New Delhi (TIP): In an unpleasant shock,India’s economy is projected to grow 5% inthe current fiscal year, the lowest in adecade and substantially lower than the5.7% projected earlier by the financeministry.Worse, the economy, presently estimatedat $1.89 trillion (around Rs.100 trillion),would see growth decelerating by almosthalf from 9.6% in 2006-07. The attendanteconomic shocks, such as a spurt in excesscapacities and retrenchment from theworkforce, would, say experts, make itdifficult for the economic agents to stage aquick recovery—especially given theinclement global conditions and uncertaindomestic polity that is slowing policyinitiatives.
The new numbers—advance estimatesreleased on Thursday—show that it isprecisely the setback to consumption andinvestment that’s behind the steeper-thanexpectedshortfall in economic growth nowbeing projected in the current fiscal, whilealso pointing to a bottoming-out of theeconomy.In April-September, the economy grew5.4%, indicating it may grow 4.6% in thesecond half of the year. Per-capita incomeat current prices is estimated to rise 11.7%to Rs.68,747 in 2012-13 from Rs.61,564 in theprevious year.Finance minister P. Chidambaram, who isset to present the Union budget on 28February, faces the unenviable task ofbalancing the urgent need for fiscalconsolidation without killing the greenshoots of growth ahead of the 16th generalelection due in 2014.
The finance ministry, in a statement, saidthe growth projection is based onextrapolation of numbers till November andthat the actual growth rate is yet to beknown.“Since then (November), leadingindicators have turned up, suggesting somehope that we will end the year on a betternote. Also, sectors such as trade andtransport, which are related to industry,would also tend to get revised upwards, ifgrowth outcomes are better,” it added. “Weare keeping a watch on the situation. Wehave taken and will continue to takeappropriate measures to revive growth.”Reserve Bank of India (RBI) governor D.Subbarao said the central bank will take thelatest growth estimates into account whileframing the monetary policy for its nextreview in March.
Subbarao also said he islooking forward to the coming budget forthe 2013-14 fiscal year to get a better sense ofthe government’s fiscal consolidation plans.Last month, RBI cut its policy rate by 25basis points to boost growth. A basis pointis one-hundredth of a percentage point.During the current fiscal year, theagriculture sector is expected to grow at1.8% compared with 3.86% in the previousyear, due to poor monsoon rainfall inJune-July, while industrial growth isprojected to slow to 3.1% from 3.5% a yearago due to the manufacturing slowdown.The services sector, which constitutes59% of gross domestic product (GDP),surprised at the downside, with estimatedgrowth of 6.6% compared with 8.2% ayear ago, mostly due to the lower estimateof growth for trade, hotels andcommunications sector.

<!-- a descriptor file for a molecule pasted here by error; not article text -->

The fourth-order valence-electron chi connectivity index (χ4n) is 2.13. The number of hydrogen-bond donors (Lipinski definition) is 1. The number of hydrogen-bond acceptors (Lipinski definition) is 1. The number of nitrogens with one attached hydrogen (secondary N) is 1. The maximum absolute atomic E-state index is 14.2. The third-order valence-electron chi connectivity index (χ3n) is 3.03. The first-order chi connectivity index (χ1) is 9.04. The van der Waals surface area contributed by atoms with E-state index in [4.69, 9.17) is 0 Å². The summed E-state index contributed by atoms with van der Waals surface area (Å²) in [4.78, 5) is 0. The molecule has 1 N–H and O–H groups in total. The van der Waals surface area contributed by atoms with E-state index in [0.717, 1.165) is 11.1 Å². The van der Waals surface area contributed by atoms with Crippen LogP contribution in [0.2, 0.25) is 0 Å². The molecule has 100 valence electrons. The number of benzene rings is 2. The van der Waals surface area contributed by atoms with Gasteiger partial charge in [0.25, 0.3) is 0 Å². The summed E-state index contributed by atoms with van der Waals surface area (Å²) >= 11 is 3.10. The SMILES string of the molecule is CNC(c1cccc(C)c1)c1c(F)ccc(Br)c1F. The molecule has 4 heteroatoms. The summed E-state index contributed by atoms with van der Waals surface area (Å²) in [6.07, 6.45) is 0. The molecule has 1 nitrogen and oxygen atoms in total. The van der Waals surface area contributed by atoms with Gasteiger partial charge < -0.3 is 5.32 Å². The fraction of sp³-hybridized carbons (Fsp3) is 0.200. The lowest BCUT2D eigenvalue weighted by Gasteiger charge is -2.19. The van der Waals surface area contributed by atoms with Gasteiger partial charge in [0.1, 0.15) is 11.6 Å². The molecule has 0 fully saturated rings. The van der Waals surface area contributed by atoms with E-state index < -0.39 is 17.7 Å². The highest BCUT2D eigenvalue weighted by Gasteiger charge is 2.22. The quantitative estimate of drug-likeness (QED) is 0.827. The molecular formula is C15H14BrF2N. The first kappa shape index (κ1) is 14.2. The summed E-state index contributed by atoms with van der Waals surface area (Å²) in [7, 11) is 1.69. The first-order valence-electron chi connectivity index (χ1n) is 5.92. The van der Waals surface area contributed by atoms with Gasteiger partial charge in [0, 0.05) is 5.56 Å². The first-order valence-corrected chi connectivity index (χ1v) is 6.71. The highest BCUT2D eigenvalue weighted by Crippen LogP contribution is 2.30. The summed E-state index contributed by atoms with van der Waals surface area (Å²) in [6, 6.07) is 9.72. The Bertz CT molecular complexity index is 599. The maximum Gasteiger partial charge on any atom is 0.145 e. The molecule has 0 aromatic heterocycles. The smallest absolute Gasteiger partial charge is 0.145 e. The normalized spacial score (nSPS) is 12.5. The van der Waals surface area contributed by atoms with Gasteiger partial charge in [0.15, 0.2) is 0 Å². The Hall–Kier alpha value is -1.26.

Pronab Sen, a former chief statistician ofIndia, said he expects the overall GDPnumber to be revised upwards as more dataflows in. “The advance estimates data doesnot pick up turning points and it tends tomagnify current trends. This is the natureof such forecasts. We cannot do much aboutit,” he added.However, Sen said that seasonallyadjusted data shows growth has been flat forthe last three quarters. “Though it is quitecertain that the economy has bottomed out,we cannot say for sure that it will pick upfrom here onwards,” he added.D.K. Joshi, chief economist at Crisil Ltd,said the slowdown in growth from 9.3% to5% could have serious repercussions on jobcreation and investments in the economy.
“What is happening now is the size of thecake is not growing,” Joshi said, referringto the limited opportunities being generatedfor a young nation where 12 million peopleare entering the job market every year.Growth in total consumption, includingprivate consumption, is projected to halvein 2012-13 to 4.1% from 8.1% a year ago.However, investment growth as measuredby gross fixed capital formation picked upto 5.1% from 4.4% a year ago.The consumption slowdown could be dueto the relatively higher interest rateenvironment and containment ofgovernment spending, Citibank Indiaeconomist Rohini Malkani said.On Wednesday, the InternationalMonetary Fund (IMF) said the Indianeconomy is expected to grow at 5.4% in theyear.
Last week, India’s statisticsdepartment revised the economic growthdata for the year ended 31 March 2012 to6.2% from 6.5% estimated earlier. TheIndian economy faces the risk ofdecelerating further if the governmentdelays structural reforms in the economy,IMF said.The overall GDP growth number came asa shock mostly because of lower growthestimates in the services sector, accordingto Madan Sabnavis, chief economist atCARE Ratings. “Given that investment isnot yet picking up and consumption growthremains muted, economic growth in thenext fiscal will remain subdued, growing ataround 6%,” he said.The trade, hotels and communicationssector is estimated to grow at 5.2%,compared with 7% in the last fiscal, whilethe financing and insurance sector isprojected to slow to 8.6% against 11.7% ayear earlier. Community and social services,which measure government expenditure,has been estimated to accelerate to 6.8%from 6%.